When the debates, press conferences, and stump speeches wind down, the only thing that matters is whether voters go out and pull the lever for your candidate.
“Where you win and lose elections in the margins, which is where we are right now, is with your voter-contact program,” says Mike Grissom, statewide field director for Bill McCollum. After months of negative campaign ads and in the face of vacillating polls, this fact — and the 500 volunteers knocking on doors and making phone calls on the campaign’s behalf — gives McCollum’s staff confidence about victory in Florida’s GOP gubernatorial primary.
“We have good, true grassroots organizations and volunteers in every county in the state,” McCollum says. “We have an effort ongoing, and have for some time, to call people, call Republican voters, especially likely Republican voters, first to tell them about me, then to see if they’re supportive, and then to turn them out to vote.”
It used to be a sprint. The GOP’s 72-hour program, for example, so named for its goal of contacting voters in the three days leading up to the election, was cited as a success nationally in Republican victories at the beginning of the decade. But because of the new early-voting rules Florida implemented in 2002, these days it’s more of a marathon. Polls for the August 24 primary opened on August 9, and more Floridians than ever are taking advantage of the opportunity. McCollum’s campaign expects that up to 40 percent of its votes will be cast before Election Day.
“That number has been blown out of the water this year,” Grissom says. “Traditionally, it’s around 30 percent.”
The number of absentee ballots has jumped as well, in part because Florida has made it simple to request one. “If you requested a ballot in 2008 for the presidential preference primary, there was a way that you could request a ballot for the next three elections. You go and you click a box, and you have the ballots automatically getting sent to you,” Grissom says.
According to the campaign, as of Sunday, 227,656 Republicans had mailed in absentee votes, out of the 669,598 Republicans who have requested them. The race is on to capture the rest.
Volunteers, working out of their homes or one of the campaign’s ten field offices, are making tens of thousands of phone calls and knocking on thousands of doors each week. “As grassroots activists and grassroots political operatives around the country will tell you, the best way to motivate someone to go to the polls and vote is to have a peer-to-peer contact from someone in their community, and that’s what we’re doing,” Grissom says.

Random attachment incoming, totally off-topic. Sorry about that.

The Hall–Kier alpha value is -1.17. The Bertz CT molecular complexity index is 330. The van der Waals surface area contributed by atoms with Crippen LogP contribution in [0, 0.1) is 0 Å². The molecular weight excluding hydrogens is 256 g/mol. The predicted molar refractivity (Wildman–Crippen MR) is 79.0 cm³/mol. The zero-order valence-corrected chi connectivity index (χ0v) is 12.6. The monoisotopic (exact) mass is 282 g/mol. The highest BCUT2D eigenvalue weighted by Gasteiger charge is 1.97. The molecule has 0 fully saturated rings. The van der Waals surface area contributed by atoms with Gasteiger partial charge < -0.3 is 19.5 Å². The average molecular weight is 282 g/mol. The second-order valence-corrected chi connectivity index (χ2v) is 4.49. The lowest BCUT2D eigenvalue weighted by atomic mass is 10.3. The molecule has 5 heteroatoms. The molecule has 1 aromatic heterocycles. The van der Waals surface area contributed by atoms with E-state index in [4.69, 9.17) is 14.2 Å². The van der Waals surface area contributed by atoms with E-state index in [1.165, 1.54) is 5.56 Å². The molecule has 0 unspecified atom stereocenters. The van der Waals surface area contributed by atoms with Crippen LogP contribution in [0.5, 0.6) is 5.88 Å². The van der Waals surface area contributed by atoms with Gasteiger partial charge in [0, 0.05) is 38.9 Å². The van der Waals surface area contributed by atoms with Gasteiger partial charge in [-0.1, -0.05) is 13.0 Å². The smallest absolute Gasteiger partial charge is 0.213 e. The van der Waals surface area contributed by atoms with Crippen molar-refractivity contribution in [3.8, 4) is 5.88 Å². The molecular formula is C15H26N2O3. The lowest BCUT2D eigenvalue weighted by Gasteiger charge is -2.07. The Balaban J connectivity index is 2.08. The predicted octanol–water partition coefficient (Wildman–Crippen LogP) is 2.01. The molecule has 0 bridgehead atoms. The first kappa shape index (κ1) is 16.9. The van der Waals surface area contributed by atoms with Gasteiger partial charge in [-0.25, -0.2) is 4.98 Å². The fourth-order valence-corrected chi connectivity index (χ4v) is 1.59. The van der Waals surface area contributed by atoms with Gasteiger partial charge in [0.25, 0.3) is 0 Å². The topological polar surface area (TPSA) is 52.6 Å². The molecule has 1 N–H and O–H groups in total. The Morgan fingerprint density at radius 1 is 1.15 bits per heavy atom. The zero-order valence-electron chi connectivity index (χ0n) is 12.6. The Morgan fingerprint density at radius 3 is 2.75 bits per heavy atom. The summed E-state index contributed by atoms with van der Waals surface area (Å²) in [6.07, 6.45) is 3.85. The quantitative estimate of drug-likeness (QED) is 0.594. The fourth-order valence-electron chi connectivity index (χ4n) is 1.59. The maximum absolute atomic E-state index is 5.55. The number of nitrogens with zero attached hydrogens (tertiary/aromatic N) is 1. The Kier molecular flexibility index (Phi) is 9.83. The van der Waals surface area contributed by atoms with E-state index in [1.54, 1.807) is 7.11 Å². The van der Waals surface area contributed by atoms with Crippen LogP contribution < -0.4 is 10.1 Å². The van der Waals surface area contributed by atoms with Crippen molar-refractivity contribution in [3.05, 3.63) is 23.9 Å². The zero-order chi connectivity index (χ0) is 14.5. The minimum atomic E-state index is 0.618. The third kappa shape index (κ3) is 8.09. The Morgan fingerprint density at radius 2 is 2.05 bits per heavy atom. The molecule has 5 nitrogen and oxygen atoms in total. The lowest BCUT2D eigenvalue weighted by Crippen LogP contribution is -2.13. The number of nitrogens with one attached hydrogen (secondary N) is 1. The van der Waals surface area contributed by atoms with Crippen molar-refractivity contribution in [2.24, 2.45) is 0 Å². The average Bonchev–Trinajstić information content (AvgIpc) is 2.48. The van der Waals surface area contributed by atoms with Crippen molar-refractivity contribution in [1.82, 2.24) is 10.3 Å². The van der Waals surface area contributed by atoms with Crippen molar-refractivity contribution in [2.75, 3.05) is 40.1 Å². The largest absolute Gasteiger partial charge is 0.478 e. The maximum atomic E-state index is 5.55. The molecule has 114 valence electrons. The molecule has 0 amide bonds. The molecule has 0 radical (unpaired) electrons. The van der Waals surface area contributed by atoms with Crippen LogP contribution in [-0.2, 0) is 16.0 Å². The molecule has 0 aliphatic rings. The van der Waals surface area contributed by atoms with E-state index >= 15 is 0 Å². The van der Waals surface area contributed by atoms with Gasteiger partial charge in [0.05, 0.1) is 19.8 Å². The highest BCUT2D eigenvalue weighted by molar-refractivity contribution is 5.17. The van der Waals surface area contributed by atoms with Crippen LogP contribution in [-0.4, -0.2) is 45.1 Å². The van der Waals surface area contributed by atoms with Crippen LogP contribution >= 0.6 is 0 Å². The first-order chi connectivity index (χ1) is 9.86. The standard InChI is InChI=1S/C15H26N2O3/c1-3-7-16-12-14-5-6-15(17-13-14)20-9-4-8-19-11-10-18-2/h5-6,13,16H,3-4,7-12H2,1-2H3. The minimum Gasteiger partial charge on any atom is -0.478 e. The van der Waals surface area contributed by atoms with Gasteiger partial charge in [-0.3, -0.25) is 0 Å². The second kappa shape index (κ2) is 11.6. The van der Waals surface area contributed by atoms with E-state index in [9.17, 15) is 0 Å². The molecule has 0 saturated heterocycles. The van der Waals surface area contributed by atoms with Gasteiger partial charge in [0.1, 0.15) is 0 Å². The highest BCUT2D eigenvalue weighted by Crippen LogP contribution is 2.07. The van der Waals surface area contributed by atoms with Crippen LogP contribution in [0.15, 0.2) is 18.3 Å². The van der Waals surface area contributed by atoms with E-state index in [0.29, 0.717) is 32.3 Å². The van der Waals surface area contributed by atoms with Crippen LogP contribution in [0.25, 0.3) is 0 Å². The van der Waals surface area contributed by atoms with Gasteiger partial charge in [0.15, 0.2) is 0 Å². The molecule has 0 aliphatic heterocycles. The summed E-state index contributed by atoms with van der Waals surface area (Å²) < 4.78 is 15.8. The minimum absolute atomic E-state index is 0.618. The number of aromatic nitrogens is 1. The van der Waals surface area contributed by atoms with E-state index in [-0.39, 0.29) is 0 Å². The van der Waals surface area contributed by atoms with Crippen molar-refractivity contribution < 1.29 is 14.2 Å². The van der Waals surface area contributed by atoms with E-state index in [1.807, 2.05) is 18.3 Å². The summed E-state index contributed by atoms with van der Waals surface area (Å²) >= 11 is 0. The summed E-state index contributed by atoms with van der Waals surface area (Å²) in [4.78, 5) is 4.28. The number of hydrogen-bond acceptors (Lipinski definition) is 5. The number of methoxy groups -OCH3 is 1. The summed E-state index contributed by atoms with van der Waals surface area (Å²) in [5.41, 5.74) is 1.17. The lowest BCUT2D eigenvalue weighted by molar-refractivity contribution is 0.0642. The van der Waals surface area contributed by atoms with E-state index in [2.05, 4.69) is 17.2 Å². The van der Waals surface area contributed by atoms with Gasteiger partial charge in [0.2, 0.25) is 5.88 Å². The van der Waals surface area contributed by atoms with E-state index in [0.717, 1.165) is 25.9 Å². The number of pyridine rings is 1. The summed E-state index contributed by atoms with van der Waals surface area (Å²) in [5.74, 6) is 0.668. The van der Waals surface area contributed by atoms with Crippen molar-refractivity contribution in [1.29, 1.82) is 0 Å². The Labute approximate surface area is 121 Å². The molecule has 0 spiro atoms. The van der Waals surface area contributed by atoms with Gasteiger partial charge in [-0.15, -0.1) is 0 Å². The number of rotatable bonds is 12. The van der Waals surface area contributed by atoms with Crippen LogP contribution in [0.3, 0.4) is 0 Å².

The campaign says it has an edge over primary rival Rick Scott in such a task, due to McCollum’s history in Florida politics. “Bill McCollum’s having been a part of the Republican party here in Florida and actively working with these grassroots activists around the state for the last 20 years — attending meetings, you know, electing Republicans — has really paid off on our behalf,” Grissom says.
McCollum is also leveraging his myriad endorsements, and has asked organizations to e-mail their members about the campaign. “This is the part of the game where the endorsements are really helping,” Grissom said. “We have all these folks like the Chamber of Commerce, the Fraternal Order of Police, the folks of that nature who are turning out volunteers, who are turning out people.”
Neither advantage, says the campaign, can be replicated by Scott. “We have an extensive organizational capability that he can’t have,” McCollum says. “He can have only what he can buy.”
Scott has poured more than $26 million of personal wealth into his campaign, and funded a bevy of advertising flights. McCollum has ads too, and some big backers have ponied up with advertising on his behalf, but McCollum can’t match Scott dollar for dollar.
But while the campaign can’t go toe-to-toe on air, it hopes to make up the difference on the ground.
“We have a great ground game. Some of the stuff that we’ve seen here for this election cycle in Florida is monumental in the amount of grassroots that we’ve put together in a primary,” Grissom said. “We knew that ultimately this was going to come down to Election Day, and who runs the better programs, and that’s why we have a good feeling about where things are right now.”
— Kyle O. Peterson is Florida election reporter for NRO’s Battle ’10 blog.